by Eric G. Müller
Already in the first week of attending an all-girls Catholic school she sat at the old upright piano accompanying hymns at the morning assemblies. The nuns were strict, but she never got into trouble, did all her work diligently and was well liked by the other girls in her 8th grade. Because she lived in Durban, South Africa, she didn’t give it much thought when war was declared in ’39, till she heard “bloody German” and “Nazi” whispered repeatedly behind her back by the girls who now avoided her. The day after her father got arrested and interned she was told by the Mother Superior that her services at the daily assemblies were no longer required. One morning, in the middle of a lesson, after another snide remark was covertly hurled her way, she slipped furtively from the class that collectively shunned her, and locked herself up in one of the bathroom’s stalls, sobbing. Quietly, she opened up the tiny window above the toilet, squeezed through and ran home, never to return to any school, ever again.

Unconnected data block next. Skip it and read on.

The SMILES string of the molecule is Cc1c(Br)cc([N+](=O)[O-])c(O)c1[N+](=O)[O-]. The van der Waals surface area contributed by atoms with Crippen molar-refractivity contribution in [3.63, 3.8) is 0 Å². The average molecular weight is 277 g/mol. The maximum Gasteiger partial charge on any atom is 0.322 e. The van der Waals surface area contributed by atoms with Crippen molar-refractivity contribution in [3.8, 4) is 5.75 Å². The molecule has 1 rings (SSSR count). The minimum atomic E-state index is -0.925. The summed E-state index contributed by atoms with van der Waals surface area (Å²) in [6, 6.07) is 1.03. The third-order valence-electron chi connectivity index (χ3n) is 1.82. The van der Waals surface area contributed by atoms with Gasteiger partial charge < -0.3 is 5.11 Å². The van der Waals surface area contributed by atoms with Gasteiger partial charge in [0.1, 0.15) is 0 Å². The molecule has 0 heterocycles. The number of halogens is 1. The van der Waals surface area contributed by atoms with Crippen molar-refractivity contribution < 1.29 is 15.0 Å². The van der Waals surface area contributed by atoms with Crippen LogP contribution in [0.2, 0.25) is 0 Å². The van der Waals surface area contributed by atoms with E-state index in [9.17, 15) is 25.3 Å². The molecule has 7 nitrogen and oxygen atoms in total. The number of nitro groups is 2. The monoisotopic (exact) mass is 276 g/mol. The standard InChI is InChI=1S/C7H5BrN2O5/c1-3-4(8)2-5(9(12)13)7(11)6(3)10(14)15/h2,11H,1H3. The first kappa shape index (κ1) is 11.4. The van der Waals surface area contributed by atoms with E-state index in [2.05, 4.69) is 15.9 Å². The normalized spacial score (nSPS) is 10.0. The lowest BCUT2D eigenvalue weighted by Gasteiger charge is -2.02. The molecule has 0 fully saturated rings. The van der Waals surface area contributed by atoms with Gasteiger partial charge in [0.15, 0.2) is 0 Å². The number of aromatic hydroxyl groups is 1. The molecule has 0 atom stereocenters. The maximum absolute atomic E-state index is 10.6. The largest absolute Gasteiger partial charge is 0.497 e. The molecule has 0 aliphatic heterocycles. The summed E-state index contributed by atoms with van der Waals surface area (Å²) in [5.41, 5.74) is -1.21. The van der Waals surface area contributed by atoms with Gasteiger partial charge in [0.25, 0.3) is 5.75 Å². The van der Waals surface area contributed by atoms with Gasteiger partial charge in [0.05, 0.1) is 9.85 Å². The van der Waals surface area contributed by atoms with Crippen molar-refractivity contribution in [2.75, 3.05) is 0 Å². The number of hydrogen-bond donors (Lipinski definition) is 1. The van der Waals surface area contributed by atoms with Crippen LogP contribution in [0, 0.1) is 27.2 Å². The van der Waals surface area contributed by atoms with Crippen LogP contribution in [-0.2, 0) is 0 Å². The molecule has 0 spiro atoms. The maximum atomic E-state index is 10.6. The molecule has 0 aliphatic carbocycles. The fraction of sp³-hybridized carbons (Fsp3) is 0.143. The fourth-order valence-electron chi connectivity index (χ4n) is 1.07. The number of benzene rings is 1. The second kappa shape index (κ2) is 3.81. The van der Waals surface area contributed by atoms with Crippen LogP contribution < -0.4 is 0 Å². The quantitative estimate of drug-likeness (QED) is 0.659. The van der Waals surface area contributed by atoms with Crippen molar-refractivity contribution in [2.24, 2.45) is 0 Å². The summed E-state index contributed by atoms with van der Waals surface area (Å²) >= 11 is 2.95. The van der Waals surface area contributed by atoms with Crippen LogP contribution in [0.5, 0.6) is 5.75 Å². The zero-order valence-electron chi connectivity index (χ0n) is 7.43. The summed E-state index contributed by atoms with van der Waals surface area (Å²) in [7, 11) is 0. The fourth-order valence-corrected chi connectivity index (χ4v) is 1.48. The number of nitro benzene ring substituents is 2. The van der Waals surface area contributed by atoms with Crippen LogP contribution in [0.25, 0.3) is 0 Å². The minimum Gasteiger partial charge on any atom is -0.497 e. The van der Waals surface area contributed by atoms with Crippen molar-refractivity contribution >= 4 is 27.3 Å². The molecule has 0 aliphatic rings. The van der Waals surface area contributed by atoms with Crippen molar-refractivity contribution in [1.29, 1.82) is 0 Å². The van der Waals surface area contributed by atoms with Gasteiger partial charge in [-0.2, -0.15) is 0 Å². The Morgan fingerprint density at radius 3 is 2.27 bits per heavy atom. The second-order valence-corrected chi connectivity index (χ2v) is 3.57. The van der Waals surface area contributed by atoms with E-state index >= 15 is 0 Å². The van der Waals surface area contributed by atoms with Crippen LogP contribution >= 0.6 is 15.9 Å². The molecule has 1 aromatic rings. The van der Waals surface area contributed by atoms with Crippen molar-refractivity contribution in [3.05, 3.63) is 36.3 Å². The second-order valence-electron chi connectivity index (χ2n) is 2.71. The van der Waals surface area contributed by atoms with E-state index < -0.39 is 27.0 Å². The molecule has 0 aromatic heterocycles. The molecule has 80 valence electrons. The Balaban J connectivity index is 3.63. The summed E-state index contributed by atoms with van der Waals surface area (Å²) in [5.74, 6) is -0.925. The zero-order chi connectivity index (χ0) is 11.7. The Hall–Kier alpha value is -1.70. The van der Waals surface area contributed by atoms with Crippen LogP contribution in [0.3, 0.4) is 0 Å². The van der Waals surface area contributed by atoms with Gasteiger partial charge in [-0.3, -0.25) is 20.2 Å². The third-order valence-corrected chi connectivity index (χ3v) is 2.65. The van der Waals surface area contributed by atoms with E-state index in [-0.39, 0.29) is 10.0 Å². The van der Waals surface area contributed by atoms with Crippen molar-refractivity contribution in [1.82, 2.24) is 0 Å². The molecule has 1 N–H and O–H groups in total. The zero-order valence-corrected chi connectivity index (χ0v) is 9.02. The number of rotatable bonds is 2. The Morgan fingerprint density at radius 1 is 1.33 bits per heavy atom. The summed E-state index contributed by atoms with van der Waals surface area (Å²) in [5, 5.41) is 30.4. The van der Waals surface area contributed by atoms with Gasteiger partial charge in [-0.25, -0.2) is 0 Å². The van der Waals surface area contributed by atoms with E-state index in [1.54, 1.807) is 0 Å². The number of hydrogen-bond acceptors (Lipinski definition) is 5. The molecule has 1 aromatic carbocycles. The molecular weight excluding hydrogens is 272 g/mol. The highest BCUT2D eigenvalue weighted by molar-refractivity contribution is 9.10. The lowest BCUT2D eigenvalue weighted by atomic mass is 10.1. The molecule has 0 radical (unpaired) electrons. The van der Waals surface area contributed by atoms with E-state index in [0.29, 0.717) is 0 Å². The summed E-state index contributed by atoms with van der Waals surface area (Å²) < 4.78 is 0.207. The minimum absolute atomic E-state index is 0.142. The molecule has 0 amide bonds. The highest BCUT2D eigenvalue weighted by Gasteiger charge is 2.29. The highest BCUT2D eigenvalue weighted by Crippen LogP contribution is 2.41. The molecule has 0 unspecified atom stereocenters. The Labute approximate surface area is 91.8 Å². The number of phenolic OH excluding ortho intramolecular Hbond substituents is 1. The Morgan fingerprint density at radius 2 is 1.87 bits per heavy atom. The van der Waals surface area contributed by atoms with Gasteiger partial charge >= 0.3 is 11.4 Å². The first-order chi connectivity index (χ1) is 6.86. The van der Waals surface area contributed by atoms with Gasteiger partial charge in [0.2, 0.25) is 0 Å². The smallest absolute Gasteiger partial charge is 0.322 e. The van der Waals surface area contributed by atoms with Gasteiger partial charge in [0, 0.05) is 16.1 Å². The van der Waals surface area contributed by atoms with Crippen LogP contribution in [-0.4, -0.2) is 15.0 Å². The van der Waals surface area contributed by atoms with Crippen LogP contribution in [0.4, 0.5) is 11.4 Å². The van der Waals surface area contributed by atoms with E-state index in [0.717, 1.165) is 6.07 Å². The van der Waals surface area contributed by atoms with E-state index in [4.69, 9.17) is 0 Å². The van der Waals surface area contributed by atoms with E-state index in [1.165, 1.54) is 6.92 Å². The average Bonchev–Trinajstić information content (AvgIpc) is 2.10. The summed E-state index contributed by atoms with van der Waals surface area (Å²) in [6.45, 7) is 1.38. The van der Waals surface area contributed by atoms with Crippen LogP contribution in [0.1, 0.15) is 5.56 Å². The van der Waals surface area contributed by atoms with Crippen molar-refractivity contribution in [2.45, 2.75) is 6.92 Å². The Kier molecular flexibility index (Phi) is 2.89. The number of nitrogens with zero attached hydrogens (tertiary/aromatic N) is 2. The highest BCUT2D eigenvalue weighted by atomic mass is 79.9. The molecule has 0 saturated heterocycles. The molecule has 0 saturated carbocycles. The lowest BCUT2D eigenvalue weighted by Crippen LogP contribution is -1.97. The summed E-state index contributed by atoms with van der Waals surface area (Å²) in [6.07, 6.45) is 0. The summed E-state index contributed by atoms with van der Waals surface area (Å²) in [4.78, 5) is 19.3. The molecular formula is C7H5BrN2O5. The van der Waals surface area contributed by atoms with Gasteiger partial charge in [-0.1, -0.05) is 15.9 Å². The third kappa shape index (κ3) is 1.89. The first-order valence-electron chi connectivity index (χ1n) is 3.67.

Eric G. Müller is a musician, teacher and writer. He has written two novels, Rites of Rock and Meet Me at the Met, as well as a collection of poetry, Coffee on the Piano for You, and numerous stories.